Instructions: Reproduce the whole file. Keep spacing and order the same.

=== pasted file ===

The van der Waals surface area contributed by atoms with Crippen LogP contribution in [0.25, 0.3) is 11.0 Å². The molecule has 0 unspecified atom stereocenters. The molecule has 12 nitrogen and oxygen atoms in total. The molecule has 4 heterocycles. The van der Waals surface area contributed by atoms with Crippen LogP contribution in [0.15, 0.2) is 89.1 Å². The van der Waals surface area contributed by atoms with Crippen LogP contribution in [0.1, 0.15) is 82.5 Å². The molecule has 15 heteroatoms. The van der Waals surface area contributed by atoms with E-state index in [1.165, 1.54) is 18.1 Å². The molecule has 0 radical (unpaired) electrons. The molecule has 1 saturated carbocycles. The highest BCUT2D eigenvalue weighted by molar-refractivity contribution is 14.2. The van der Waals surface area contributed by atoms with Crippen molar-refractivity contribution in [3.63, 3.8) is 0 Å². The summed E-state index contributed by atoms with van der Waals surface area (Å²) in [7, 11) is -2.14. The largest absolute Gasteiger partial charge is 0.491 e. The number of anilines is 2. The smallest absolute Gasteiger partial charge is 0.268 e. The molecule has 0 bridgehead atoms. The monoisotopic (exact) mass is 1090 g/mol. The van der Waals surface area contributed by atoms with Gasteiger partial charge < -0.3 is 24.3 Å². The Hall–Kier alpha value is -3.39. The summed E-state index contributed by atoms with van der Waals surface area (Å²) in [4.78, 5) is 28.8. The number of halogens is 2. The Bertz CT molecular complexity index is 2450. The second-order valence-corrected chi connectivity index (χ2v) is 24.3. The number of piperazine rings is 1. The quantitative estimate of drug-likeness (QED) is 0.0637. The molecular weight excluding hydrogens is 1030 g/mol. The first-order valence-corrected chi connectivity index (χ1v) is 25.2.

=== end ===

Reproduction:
The van der Waals surface area contributed by atoms with Crippen LogP contribution in [0.25, 0.3) is 11.0 Å². The molecule has 0 unspecified atom stereocenters. The molecule has 12 nitrogen and oxygen atoms in total. The molecule has 4 heterocycles. The van der Waals surface area contributed by atoms with Crippen LogP contribution in [0.15, 0.2) is 89.1 Å². The van der Waals surface area contributed by atoms with Crippen LogP contribution in [0.1, 0.15) is 82.5 Å². The molecule has 15 heteroatoms. The van der Waals surface area contributed by atoms with E-state index in [1.165, 1.54) is 18.1 Å². The molecule has 0 radical (unpaired) electrons. The molecule has 1 saturated carbocycles. The highest BCUT2D eigenvalue weighted by molar-refractivity contribution is 14.2. The van der Waals surface area contributed by atoms with Crippen molar-refractivity contribution in [3.63, 3.8) is 0 Å². The summed E-state index contributed by atoms with van der Waals surface area (Å²) in [7, 11) is -2.14. The largest absolute Gasteiger partial charge is 0.491 e. The number of anilines is 2. The smallest absolute Gasteiger partial charge is 0.268 e. The molecule has 0 bridgehead atoms. The monoisotopic (exact) mass is 1090 g/mol. The van der Waals surface area contributed by atoms with Gasteiger partial charge < -0.3 is 24.3 Å². The Hall–Kier alpha value is -3.39. The summed E-state index contributed by atoms with van der Waals surface area (Å²) in [4.78, 5) is 28.8. The number of halogens is 2. The Bertz CT molecular complexity index is 2450. The second-order valence-corrected chi connectivity index (χ2v) is 24.3. The number of piperazine rings is 1. The quantitative estimate of drug-likeness (QED) is 0.0637. The molecular weight excluding hydrogens is 1030 g/mol. The first-order valence-corrected chi connectivity index (χ1v) is 25.2.